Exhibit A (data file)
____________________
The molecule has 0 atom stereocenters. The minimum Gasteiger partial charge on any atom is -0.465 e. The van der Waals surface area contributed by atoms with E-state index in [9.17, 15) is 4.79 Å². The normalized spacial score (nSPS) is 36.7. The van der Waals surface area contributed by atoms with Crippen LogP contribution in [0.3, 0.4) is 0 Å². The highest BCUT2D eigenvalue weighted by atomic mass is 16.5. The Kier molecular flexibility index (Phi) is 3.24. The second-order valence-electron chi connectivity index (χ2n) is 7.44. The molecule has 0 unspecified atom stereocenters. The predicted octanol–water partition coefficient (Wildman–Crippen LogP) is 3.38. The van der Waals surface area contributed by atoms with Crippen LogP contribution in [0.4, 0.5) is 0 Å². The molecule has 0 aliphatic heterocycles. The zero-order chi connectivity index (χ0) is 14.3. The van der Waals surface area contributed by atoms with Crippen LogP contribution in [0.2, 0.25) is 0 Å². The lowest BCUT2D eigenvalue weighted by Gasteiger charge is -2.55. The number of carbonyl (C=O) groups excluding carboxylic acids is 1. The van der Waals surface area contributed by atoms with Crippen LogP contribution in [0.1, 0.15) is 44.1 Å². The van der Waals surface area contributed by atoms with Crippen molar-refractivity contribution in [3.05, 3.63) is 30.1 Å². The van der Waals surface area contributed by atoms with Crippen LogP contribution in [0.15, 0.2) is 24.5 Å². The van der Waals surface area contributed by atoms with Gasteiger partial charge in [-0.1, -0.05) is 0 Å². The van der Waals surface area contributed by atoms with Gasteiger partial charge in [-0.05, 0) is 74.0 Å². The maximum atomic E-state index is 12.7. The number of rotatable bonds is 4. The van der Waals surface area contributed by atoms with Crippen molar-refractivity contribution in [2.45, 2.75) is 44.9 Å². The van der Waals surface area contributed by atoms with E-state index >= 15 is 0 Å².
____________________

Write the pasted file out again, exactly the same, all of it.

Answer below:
The molecule has 0 atom stereocenters. The minimum Gasteiger partial charge on any atom is -0.465 e. The van der Waals surface area contributed by atoms with E-state index in [9.17, 15) is 4.79 Å². The normalized spacial score (nSPS) is 36.7. The van der Waals surface area contributed by atoms with Crippen LogP contribution in [0.3, 0.4) is 0 Å². The highest BCUT2D eigenvalue weighted by atomic mass is 16.5. The Kier molecular flexibility index (Phi) is 3.24. The second-order valence-electron chi connectivity index (χ2n) is 7.44. The molecule has 0 unspecified atom stereocenters. The predicted octanol–water partition coefficient (Wildman–Crippen LogP) is 3.38. The van der Waals surface area contributed by atoms with Crippen LogP contribution in [0.4, 0.5) is 0 Å². The molecule has 0 aliphatic heterocycles. The zero-order chi connectivity index (χ0) is 14.3. The van der Waals surface area contributed by atoms with Crippen LogP contribution in [0.2, 0.25) is 0 Å². The lowest BCUT2D eigenvalue weighted by Gasteiger charge is -2.55. The number of carbonyl (C=O) groups excluding carboxylic acids is 1. The van der Waals surface area contributed by atoms with Crippen LogP contribution in [0.1, 0.15) is 44.1 Å². The van der Waals surface area contributed by atoms with Crippen molar-refractivity contribution in [3.05, 3.63) is 30.1 Å². The van der Waals surface area contributed by atoms with Crippen LogP contribution in [0.15, 0.2) is 24.5 Å². The van der Waals surface area contributed by atoms with Gasteiger partial charge in [-0.1, -0.05) is 0 Å². The van der Waals surface area contributed by atoms with Gasteiger partial charge in [-0.05, 0) is 74.0 Å². The maximum atomic E-state index is 12.7. The number of rotatable bonds is 4. The van der Waals surface area contributed by atoms with Crippen molar-refractivity contribution in [2.45, 2.75) is 44.9 Å². The van der Waals surface area contributed by atoms with E-state index >= 15 is 0 Å².